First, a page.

mistake-bridgeI often get quizzical looks when I suggest that the adoption of a failure acceptance mindset in an organization or team is one of the most critical factors in the success of an organization.  I believe very strongly in the mantra put forward by design firm IDEO:

Fail early and often to succeed sooner. – IDEO

The key to failure acceptance though is that when I recommend “failing forward” I’m talking about the concept of “little f failure” as opposed to the type of failing that most people think about which I call “big F Failure”.  While both constitute a failure in the outcome in relation to the desired outcome, the biggest difference is the scale and timing.

“Big F Failure” are those notable and legendary failures where an individual, team, or organization have made a plan, stuck to that plan, and then discovered at the end that the outcome was a long way from what was intended.  Consider the launch of the Apple Newton or Microsoft Bob.

“Little f failure” is the practice of consciously checking the small outcomes throughout a project or development to gauge whether you need to adapt (or throw out) your plan based on what you are leaning in the moment.  By leveraging early and rapid prototyping, regular feedback, and a conscious approach to objectively assessing the little outcomes we allow ourselves to “fail” early and adapt, thereby averting what might have been a “Failure” if the plan was left alone.

This approach is actually consistent with the way our brains operate as we move around in our physical environment.  The act of reaching out to pick up an object from a desk might appear to be a straight motion with your hand and arm, but in reality it is a rapid series of movements and course corrections that allows our hand to successfully arrive at the desired destination.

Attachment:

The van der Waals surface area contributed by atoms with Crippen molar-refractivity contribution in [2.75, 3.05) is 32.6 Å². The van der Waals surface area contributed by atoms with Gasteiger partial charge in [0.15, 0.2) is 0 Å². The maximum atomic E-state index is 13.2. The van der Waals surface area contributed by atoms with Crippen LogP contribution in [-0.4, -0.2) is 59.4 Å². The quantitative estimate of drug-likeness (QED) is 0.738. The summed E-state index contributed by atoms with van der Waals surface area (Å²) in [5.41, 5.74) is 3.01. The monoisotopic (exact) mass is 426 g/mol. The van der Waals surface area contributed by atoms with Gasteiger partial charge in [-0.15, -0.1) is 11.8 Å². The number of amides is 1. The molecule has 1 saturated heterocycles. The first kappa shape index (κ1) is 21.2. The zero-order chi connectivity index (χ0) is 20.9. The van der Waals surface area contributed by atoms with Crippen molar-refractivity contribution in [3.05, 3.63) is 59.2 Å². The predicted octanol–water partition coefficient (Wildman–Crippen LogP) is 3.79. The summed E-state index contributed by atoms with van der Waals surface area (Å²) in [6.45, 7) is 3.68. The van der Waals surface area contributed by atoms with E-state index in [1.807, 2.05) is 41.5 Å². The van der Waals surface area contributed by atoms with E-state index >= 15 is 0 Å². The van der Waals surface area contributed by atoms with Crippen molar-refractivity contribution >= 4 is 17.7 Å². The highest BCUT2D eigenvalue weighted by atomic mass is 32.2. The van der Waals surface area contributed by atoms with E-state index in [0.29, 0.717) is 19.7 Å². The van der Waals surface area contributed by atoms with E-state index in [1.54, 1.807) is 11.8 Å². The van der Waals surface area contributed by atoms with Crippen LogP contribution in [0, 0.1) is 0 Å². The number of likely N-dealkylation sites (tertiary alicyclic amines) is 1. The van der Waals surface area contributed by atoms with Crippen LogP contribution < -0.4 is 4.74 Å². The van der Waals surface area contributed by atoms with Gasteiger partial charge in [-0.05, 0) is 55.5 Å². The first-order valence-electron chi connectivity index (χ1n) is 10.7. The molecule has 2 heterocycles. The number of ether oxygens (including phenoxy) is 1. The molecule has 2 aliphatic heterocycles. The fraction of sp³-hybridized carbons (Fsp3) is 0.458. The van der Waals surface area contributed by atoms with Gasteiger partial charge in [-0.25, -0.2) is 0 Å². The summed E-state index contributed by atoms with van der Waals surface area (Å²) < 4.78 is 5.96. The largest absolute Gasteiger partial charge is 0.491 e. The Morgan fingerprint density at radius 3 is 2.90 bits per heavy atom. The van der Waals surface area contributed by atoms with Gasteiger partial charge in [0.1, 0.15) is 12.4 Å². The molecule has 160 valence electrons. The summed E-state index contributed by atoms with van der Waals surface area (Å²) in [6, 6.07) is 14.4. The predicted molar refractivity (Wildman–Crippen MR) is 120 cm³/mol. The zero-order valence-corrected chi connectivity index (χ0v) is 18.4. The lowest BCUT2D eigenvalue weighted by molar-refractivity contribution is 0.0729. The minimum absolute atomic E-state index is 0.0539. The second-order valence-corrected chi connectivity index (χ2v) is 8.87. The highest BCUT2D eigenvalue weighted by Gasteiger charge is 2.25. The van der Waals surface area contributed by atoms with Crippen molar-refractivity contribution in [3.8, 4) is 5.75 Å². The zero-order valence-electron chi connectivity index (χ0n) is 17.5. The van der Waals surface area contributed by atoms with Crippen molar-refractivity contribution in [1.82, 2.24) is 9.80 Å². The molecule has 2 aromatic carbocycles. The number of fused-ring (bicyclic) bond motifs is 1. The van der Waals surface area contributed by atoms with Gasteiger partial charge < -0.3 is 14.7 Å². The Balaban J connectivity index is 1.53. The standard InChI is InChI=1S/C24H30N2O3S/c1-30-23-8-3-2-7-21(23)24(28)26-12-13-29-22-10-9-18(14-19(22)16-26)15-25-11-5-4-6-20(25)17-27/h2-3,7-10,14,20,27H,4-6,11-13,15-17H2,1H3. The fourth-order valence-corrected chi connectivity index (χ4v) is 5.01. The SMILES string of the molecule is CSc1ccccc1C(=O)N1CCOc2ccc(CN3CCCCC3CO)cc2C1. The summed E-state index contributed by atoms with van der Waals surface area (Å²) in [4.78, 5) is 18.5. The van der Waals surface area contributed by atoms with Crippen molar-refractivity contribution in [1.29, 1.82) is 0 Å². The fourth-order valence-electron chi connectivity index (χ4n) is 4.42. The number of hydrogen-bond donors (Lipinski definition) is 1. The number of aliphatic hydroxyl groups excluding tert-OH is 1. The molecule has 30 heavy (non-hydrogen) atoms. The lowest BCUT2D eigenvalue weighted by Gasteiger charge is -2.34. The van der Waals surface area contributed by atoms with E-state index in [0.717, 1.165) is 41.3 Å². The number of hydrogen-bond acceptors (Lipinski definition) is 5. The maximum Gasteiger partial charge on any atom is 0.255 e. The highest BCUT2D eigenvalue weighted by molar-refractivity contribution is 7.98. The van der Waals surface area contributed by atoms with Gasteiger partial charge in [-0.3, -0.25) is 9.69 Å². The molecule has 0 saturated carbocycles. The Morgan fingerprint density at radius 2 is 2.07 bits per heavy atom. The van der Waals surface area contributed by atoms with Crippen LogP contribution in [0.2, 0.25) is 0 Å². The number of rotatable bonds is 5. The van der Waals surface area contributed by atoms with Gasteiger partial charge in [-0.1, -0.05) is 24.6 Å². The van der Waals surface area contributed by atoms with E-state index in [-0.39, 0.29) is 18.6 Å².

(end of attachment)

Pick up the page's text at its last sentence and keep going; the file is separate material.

Implementing a “fail to avoid Failure” mindset has a dual benefit in an organization.  First, it significantly reduces your chances of a really big Failure and all the associated wasted capital that comes with Failure.  Having the ability to fail and adjust mid-course or even kill a project that is destined for Failure allows you to focus your finite resources on the things that will make you successful.  Second, by allowing your team to take the little gambles you free them to find the new ideas that can turn into differentiators for your organization.

So go ahead and fail.  fail early.  fail often.  fail with purpose.  And if you fail often rest assured that you will avoid Failure and put yourself on the path to a level of success you have only dreamed of.

If you’re not failing every now and again, it’s a sign you’re not doing anything very innovative.
-Woody Allen

About Tim Empringham, MBA
Tim Empringham is a passionate advocate for Innovation in organizations of all sizes as a mechanism to drive growth, create uncontested market space, create new customer value, and drive efficiency into the internal organization. His focus is on disruption of thinking and markets through integrative thinking, structured Innovation frameworks, and leadership development of Innovation and Change leaders within the organization.

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